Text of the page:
Because of the CARES act, American citizens were provided with the means to receive cash transfers of up to $1200. The amount was intended to meet their demands amid the pandemic.
Now, millions of Americans want to get a second round of stimulus checks. However, Congress hasn’t decided yet on what the next version of the COVID-19 stimulus legislation will be.
It still needs to be approved
If you were to ask House Democrats, they’d want another batch of checks to be extended to qualified Americans. That’s established on the HEROES Act, which was put to the law in May. Those fees would be like the first round that’s $1,200 per person or $2,400 per couple.
This time around, qualified dependents would likely get $1,200, which increased from $500, for a maximum of three per household. However, the plan still needs to be approved by Senate Republicans and President Donald Trump.
Some economists don’t like this idea…
In the meantime, discussions about the second COVID-19 stimulus package have alternatively been directed to whether or not enhanced unemployment benefits should be extended and whether back-to-work bonuses would work. Generally, some economists aren’t keen on granting another full set of stimulus checks.
According to Finance Professor Stijn Van Nieuwerburgh of Columbia Business School, there truly is a dire need for more aid from the government, with how the economy is playing at the moment. However, he adds that he’s just not sure if it should be in the form of stimulus checks since they aren’t well targeted to those in need of them the most.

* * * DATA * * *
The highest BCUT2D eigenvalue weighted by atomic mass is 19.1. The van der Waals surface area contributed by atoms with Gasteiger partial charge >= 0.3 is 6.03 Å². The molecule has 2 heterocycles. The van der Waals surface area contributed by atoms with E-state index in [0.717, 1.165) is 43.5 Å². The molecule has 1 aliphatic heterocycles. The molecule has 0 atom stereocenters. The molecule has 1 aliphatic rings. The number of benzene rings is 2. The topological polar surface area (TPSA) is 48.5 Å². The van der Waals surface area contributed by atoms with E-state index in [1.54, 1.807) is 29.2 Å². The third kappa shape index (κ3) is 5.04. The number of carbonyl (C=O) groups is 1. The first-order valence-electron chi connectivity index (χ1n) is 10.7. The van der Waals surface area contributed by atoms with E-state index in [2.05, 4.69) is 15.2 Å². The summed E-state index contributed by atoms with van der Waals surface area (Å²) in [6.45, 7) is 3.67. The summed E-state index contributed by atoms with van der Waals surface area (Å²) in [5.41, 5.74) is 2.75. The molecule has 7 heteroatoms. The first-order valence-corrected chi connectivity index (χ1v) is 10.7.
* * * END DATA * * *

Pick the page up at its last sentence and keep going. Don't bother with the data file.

While others beg to disagree
Despite these concerns, other economists have a different opinion on the matter.
According to economists from the University of Chicago, Northwestern University, and the University of Southern Denmark, with the amount of the 2020 stimulus checks, they expected huge impacts on the likes of auto spending, appliances, electronics, and house furnishings.
Instead, individuals seem to be more concerned with spending their checks to catch up with payments for bills and rentals. Citizens have also spent more on food, personal care essentials, as well as nondurables.
So, how were the first stimulus checks really used in 2020?
Researchers looked at the habits of over 1,600 individuals when it comes to spending and saving. These participants got their stimulus check on April 21 in an estimated 6,000-person sample. In the end, the researchers discovered:
• During the first three days since the stimulus check was released, spending had boosted between $50 to $75 each on items like food and nondurable goods, which is a category that covers stocks like laundry detergent, paper, pens and other things with a shorter life span.
• At that same period, the acquisition of durable goods rose by $20 during those initial three days. This category covers vehicles, furniture, appliances, and other items intended for long-time use.
• Overall, households used up about a quarter to one-third of their stimulus check funds in just ten days after it was received.